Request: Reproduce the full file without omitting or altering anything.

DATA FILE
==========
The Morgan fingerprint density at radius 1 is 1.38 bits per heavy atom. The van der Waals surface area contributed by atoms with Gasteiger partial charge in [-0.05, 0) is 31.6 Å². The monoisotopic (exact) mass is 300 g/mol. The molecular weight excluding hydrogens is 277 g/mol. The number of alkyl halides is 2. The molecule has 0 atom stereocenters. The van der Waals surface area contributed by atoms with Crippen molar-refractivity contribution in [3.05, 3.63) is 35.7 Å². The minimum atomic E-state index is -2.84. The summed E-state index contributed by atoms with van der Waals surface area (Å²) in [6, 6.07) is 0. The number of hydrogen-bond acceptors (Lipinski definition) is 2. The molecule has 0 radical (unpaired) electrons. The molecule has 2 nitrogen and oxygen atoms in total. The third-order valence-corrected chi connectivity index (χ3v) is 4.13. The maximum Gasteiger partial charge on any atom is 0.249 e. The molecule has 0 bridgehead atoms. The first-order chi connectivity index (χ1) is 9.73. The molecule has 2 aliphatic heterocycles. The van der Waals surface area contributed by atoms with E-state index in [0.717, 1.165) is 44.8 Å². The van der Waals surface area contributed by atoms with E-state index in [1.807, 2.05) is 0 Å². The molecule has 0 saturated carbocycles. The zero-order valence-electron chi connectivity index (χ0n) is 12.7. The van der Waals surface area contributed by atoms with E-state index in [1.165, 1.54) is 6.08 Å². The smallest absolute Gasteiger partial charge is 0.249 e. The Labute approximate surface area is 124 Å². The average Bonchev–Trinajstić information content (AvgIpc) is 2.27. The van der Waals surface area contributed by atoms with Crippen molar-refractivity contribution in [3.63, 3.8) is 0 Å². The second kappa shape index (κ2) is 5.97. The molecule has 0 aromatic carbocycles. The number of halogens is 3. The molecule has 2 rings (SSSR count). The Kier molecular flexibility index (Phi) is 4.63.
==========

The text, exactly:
The Morgan fingerprint density at radius 1 is 1.38 bits per heavy atom. The van der Waals surface area contributed by atoms with Gasteiger partial charge in [-0.05, 0) is 31.6 Å². The monoisotopic (exact) mass is 300 g/mol. The molecular weight excluding hydrogens is 277 g/mol. The number of alkyl halides is 2. The molecule has 0 atom stereocenters. The van der Waals surface area contributed by atoms with Crippen molar-refractivity contribution in [3.05, 3.63) is 35.7 Å². The minimum atomic E-state index is -2.84. The summed E-state index contributed by atoms with van der Waals surface area (Å²) in [6, 6.07) is 0. The number of hydrogen-bond acceptors (Lipinski definition) is 2. The molecule has 0 radical (unpaired) electrons. The molecule has 2 nitrogen and oxygen atoms in total. The third-order valence-corrected chi connectivity index (χ3v) is 4.13. The maximum Gasteiger partial charge on any atom is 0.249 e. The molecule has 0 bridgehead atoms. The first-order chi connectivity index (χ1) is 9.73. The molecule has 2 aliphatic heterocycles. The van der Waals surface area contributed by atoms with E-state index in [0.717, 1.165) is 44.8 Å². The van der Waals surface area contributed by atoms with E-state index in [1.807, 2.05) is 0 Å². The molecule has 0 saturated carbocycles. The zero-order valence-electron chi connectivity index (χ0n) is 12.7. The van der Waals surface area contributed by atoms with E-state index in [1.165, 1.54) is 6.08 Å². The smallest absolute Gasteiger partial charge is 0.249 e. The Labute approximate surface area is 124 Å². The average Bonchev–Trinajstić information content (AvgIpc) is 2.27. The van der Waals surface area contributed by atoms with Crippen molar-refractivity contribution in [3.63, 3.8) is 0 Å². The second kappa shape index (κ2) is 5.97. The molecule has 0 aromatic carbocycles. The number of halogens is 3. The molecule has 2 rings (SSSR count). The Kier molecular flexibility index (Phi) is 4.63.